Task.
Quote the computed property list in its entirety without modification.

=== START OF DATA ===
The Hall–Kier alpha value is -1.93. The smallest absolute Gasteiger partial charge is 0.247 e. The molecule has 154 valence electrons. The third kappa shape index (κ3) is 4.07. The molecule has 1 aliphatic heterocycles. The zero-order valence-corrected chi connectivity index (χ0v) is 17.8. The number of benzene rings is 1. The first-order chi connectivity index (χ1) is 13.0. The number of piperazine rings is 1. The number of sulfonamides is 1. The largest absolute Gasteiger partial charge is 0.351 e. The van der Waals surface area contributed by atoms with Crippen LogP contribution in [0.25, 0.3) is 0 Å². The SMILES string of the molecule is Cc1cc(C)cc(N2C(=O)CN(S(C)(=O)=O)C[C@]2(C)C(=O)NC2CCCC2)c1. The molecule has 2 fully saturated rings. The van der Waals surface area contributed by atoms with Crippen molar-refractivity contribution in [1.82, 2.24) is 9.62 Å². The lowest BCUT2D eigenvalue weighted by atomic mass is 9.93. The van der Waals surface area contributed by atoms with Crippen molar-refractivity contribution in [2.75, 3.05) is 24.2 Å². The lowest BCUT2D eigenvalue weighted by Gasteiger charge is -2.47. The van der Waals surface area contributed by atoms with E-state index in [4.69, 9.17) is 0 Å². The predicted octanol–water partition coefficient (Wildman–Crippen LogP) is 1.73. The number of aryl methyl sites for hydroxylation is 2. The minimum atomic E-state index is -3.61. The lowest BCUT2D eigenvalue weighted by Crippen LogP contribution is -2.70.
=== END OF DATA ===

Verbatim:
The Hall–Kier alpha value is -1.93. The smallest absolute Gasteiger partial charge is 0.247 e. The molecule has 154 valence electrons. The third kappa shape index (κ3) is 4.07. The molecule has 1 aliphatic heterocycles. The zero-order valence-corrected chi connectivity index (χ0v) is 17.8. The number of benzene rings is 1. The first-order chi connectivity index (χ1) is 13.0. The number of piperazine rings is 1. The number of sulfonamides is 1. The largest absolute Gasteiger partial charge is 0.351 e. The van der Waals surface area contributed by atoms with Crippen LogP contribution in [0.25, 0.3) is 0 Å². The SMILES string of the molecule is Cc1cc(C)cc(N2C(=O)CN(S(C)(=O)=O)C[C@]2(C)C(=O)NC2CCCC2)c1. The molecule has 2 fully saturated rings. The van der Waals surface area contributed by atoms with Crippen molar-refractivity contribution in [1.82, 2.24) is 9.62 Å². The lowest BCUT2D eigenvalue weighted by atomic mass is 9.93. The van der Waals surface area contributed by atoms with Crippen molar-refractivity contribution in [2.75, 3.05) is 24.2 Å². The lowest BCUT2D eigenvalue weighted by Gasteiger charge is -2.47. The van der Waals surface area contributed by atoms with E-state index in [4.69, 9.17) is 0 Å². The predicted octanol–water partition coefficient (Wildman–Crippen LogP) is 1.73. The number of aryl methyl sites for hydroxylation is 2. The minimum atomic E-state index is -3.61. The lowest BCUT2D eigenvalue weighted by Crippen LogP contribution is -2.70.